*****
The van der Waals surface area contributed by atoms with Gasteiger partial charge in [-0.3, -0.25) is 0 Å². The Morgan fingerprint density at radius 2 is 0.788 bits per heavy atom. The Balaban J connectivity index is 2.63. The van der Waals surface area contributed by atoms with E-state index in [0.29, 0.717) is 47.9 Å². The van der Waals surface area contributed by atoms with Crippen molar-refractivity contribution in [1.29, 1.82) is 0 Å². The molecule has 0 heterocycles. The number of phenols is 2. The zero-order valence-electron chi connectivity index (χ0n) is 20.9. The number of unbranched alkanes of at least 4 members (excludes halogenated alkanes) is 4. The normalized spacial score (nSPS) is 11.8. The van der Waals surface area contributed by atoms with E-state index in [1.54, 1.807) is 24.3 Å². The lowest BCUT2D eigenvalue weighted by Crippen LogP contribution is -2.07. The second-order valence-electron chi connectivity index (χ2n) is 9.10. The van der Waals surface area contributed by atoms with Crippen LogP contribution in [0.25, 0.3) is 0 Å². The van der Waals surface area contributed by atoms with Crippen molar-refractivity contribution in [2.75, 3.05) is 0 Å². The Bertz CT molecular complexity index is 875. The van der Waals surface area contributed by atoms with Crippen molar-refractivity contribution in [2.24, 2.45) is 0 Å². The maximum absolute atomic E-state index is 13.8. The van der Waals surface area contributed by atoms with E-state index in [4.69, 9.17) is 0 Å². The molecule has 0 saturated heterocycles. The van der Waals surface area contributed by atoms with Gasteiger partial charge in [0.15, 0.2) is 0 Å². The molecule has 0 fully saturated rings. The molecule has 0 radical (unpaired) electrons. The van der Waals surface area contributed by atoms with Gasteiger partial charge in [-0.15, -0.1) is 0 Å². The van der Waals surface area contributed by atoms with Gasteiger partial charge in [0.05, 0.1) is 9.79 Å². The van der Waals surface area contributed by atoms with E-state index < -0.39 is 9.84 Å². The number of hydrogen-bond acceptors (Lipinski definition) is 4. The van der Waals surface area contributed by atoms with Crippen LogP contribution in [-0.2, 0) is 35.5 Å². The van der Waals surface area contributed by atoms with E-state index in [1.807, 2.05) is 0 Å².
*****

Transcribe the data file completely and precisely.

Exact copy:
The van der Waals surface area contributed by atoms with Gasteiger partial charge in [-0.3, -0.25) is 0 Å². The Morgan fingerprint density at radius 2 is 0.788 bits per heavy atom. The Balaban J connectivity index is 2.63. The van der Waals surface area contributed by atoms with E-state index in [0.29, 0.717) is 47.9 Å². The van der Waals surface area contributed by atoms with Crippen molar-refractivity contribution in [1.29, 1.82) is 0 Å². The molecule has 0 heterocycles. The number of phenols is 2. The zero-order valence-electron chi connectivity index (χ0n) is 20.9. The number of unbranched alkanes of at least 4 members (excludes halogenated alkanes) is 4. The normalized spacial score (nSPS) is 11.8. The van der Waals surface area contributed by atoms with E-state index in [1.54, 1.807) is 24.3 Å². The lowest BCUT2D eigenvalue weighted by Crippen LogP contribution is -2.07. The second-order valence-electron chi connectivity index (χ2n) is 9.10. The van der Waals surface area contributed by atoms with Crippen LogP contribution in [0.25, 0.3) is 0 Å². The van der Waals surface area contributed by atoms with Crippen molar-refractivity contribution in [2.75, 3.05) is 0 Å². The Bertz CT molecular complexity index is 875. The van der Waals surface area contributed by atoms with Crippen molar-refractivity contribution in [2.24, 2.45) is 0 Å². The maximum absolute atomic E-state index is 13.8. The van der Waals surface area contributed by atoms with E-state index in [4.69, 9.17) is 0 Å². The molecule has 0 saturated heterocycles. The van der Waals surface area contributed by atoms with Gasteiger partial charge in [0.15, 0.2) is 0 Å². The molecule has 0 fully saturated rings. The molecule has 0 radical (unpaired) electrons. The van der Waals surface area contributed by atoms with Gasteiger partial charge in [-0.15, -0.1) is 0 Å². The van der Waals surface area contributed by atoms with Gasteiger partial charge in [0.05, 0.1) is 9.79 Å². The van der Waals surface area contributed by atoms with E-state index < -0.39 is 9.84 Å². The number of hydrogen-bond acceptors (Lipinski definition) is 4. The van der Waals surface area contributed by atoms with Crippen LogP contribution in [-0.2, 0) is 35.5 Å². The van der Waals surface area contributed by atoms with E-state index in [1.807, 2.05) is 0 Å².